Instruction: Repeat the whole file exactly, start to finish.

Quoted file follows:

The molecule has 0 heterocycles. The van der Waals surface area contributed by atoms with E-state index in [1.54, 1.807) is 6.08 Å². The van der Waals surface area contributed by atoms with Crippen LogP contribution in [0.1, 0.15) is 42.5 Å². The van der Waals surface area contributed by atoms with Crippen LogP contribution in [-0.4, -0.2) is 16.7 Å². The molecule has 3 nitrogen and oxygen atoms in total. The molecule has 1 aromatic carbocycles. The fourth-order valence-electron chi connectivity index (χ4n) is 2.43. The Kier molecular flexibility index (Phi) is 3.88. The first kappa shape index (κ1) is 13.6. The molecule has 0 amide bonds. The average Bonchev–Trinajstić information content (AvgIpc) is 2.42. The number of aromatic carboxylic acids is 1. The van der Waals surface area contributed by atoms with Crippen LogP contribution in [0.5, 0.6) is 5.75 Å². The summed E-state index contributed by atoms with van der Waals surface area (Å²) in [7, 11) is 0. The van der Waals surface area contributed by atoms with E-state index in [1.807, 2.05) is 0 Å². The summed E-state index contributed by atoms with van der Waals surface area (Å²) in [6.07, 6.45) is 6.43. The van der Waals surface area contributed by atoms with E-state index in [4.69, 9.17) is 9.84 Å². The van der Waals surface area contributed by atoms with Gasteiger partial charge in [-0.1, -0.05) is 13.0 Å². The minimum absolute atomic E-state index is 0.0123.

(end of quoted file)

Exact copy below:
The molecule has 0 heterocycles. The van der Waals surface area contributed by atoms with E-state index in [1.54, 1.807) is 6.08 Å². The van der Waals surface area contributed by atoms with Crippen LogP contribution in [0.1, 0.15) is 42.5 Å². The van der Waals surface area contributed by atoms with Crippen LogP contribution in [-0.4, -0.2) is 16.7 Å². The molecule has 3 nitrogen and oxygen atoms in total. The molecule has 1 aromatic carbocycles. The fourth-order valence-electron chi connectivity index (χ4n) is 2.43. The Kier molecular flexibility index (Phi) is 3.88. The first kappa shape index (κ1) is 13.6. The molecule has 0 amide bonds. The average Bonchev–Trinajstić information content (AvgIpc) is 2.42. The number of aromatic carboxylic acids is 1. The van der Waals surface area contributed by atoms with Crippen LogP contribution in [0.5, 0.6) is 5.75 Å². The summed E-state index contributed by atoms with van der Waals surface area (Å²) in [7, 11) is 0. The van der Waals surface area contributed by atoms with E-state index in [1.807, 2.05) is 0 Å². The summed E-state index contributed by atoms with van der Waals surface area (Å²) in [6.07, 6.45) is 6.43. The van der Waals surface area contributed by atoms with E-state index in [4.69, 9.17) is 9.84 Å². The van der Waals surface area contributed by atoms with Gasteiger partial charge in [-0.1, -0.05) is 13.0 Å². The minimum absolute atomic E-state index is 0.0123.